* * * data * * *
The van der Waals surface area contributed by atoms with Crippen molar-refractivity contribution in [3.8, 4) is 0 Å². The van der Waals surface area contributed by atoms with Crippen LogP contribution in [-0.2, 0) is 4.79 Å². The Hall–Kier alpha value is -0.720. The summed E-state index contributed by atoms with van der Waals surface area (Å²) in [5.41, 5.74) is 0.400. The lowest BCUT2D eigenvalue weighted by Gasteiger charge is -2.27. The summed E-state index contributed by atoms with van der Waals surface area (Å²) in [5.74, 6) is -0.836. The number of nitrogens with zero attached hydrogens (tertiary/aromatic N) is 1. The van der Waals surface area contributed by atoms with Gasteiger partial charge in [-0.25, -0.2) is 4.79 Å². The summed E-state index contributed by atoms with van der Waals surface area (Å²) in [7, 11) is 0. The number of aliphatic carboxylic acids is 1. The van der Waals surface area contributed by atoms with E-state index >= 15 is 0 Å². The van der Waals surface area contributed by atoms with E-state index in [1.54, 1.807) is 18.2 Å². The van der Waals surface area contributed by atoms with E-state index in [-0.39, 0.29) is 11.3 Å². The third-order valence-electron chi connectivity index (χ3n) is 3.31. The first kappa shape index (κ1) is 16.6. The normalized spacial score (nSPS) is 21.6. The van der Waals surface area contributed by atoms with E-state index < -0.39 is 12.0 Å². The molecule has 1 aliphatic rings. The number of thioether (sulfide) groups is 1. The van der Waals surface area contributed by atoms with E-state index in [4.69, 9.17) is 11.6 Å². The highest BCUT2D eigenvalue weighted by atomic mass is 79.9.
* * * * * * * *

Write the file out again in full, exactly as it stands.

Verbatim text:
The van der Waals surface area contributed by atoms with Crippen molar-refractivity contribution in [3.8, 4) is 0 Å². The van der Waals surface area contributed by atoms with Crippen LogP contribution in [-0.2, 0) is 4.79 Å². The Hall–Kier alpha value is -0.720. The summed E-state index contributed by atoms with van der Waals surface area (Å²) in [5.41, 5.74) is 0.400. The lowest BCUT2D eigenvalue weighted by Gasteiger charge is -2.27. The summed E-state index contributed by atoms with van der Waals surface area (Å²) in [5.74, 6) is -0.836. The number of nitrogens with zero attached hydrogens (tertiary/aromatic N) is 1. The van der Waals surface area contributed by atoms with Gasteiger partial charge in [-0.25, -0.2) is 4.79 Å². The summed E-state index contributed by atoms with van der Waals surface area (Å²) in [7, 11) is 0. The number of aliphatic carboxylic acids is 1. The van der Waals surface area contributed by atoms with E-state index >= 15 is 0 Å². The van der Waals surface area contributed by atoms with E-state index in [1.54, 1.807) is 18.2 Å². The van der Waals surface area contributed by atoms with E-state index in [-0.39, 0.29) is 11.3 Å². The third-order valence-electron chi connectivity index (χ3n) is 3.31. The first kappa shape index (κ1) is 16.6. The normalized spacial score (nSPS) is 21.6. The van der Waals surface area contributed by atoms with E-state index < -0.39 is 12.0 Å². The molecule has 1 aliphatic rings. The number of thioether (sulfide) groups is 1. The van der Waals surface area contributed by atoms with E-state index in [4.69, 9.17) is 11.6 Å². The highest BCUT2D eigenvalue weighted by atomic mass is 79.9.